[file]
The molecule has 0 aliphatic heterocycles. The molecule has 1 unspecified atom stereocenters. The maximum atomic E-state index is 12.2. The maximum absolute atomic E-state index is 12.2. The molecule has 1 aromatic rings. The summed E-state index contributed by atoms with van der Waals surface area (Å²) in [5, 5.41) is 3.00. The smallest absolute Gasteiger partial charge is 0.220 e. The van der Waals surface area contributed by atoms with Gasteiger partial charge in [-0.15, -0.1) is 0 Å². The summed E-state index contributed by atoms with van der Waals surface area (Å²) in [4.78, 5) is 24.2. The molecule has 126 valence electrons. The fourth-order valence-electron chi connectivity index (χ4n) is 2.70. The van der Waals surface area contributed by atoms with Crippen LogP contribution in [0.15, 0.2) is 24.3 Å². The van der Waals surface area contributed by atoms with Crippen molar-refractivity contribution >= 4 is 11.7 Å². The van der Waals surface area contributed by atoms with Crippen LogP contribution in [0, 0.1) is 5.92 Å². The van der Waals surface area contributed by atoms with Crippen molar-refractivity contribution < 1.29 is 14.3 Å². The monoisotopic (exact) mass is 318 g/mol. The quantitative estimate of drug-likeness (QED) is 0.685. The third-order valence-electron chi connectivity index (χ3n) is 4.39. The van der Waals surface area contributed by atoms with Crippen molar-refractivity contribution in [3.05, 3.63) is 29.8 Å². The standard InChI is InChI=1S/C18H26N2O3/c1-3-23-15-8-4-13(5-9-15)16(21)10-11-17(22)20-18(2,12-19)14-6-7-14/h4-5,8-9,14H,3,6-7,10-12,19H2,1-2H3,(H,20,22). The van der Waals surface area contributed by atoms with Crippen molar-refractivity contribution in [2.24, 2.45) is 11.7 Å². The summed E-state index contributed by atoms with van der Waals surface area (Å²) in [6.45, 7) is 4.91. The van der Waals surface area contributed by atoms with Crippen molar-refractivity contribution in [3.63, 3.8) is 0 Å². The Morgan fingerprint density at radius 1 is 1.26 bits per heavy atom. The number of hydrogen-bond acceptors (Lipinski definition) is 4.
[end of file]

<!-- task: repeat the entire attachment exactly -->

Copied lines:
The molecule has 0 aliphatic heterocycles. The molecule has 1 unspecified atom stereocenters. The maximum atomic E-state index is 12.2. The maximum absolute atomic E-state index is 12.2. The molecule has 1 aromatic rings. The summed E-state index contributed by atoms with van der Waals surface area (Å²) in [5, 5.41) is 3.00. The smallest absolute Gasteiger partial charge is 0.220 e. The van der Waals surface area contributed by atoms with Gasteiger partial charge in [-0.15, -0.1) is 0 Å². The summed E-state index contributed by atoms with van der Waals surface area (Å²) in [4.78, 5) is 24.2. The molecule has 126 valence electrons. The fourth-order valence-electron chi connectivity index (χ4n) is 2.70. The van der Waals surface area contributed by atoms with Crippen LogP contribution in [0.15, 0.2) is 24.3 Å². The van der Waals surface area contributed by atoms with Crippen molar-refractivity contribution >= 4 is 11.7 Å². The van der Waals surface area contributed by atoms with Crippen LogP contribution in [0, 0.1) is 5.92 Å². The van der Waals surface area contributed by atoms with Crippen molar-refractivity contribution < 1.29 is 14.3 Å². The monoisotopic (exact) mass is 318 g/mol. The quantitative estimate of drug-likeness (QED) is 0.685. The third-order valence-electron chi connectivity index (χ3n) is 4.39. The van der Waals surface area contributed by atoms with Crippen molar-refractivity contribution in [3.05, 3.63) is 29.8 Å². The standard InChI is InChI=1S/C18H26N2O3/c1-3-23-15-8-4-13(5-9-15)16(21)10-11-17(22)20-18(2,12-19)14-6-7-14/h4-5,8-9,14H,3,6-7,10-12,19H2,1-2H3,(H,20,22). The van der Waals surface area contributed by atoms with Crippen molar-refractivity contribution in [2.24, 2.45) is 11.7 Å². The summed E-state index contributed by atoms with van der Waals surface area (Å²) in [6.45, 7) is 4.91. The van der Waals surface area contributed by atoms with Crippen molar-refractivity contribution in [3.63, 3.8) is 0 Å². The Morgan fingerprint density at radius 1 is 1.26 bits per heavy atom. The number of hydrogen-bond acceptors (Lipinski definition) is 4.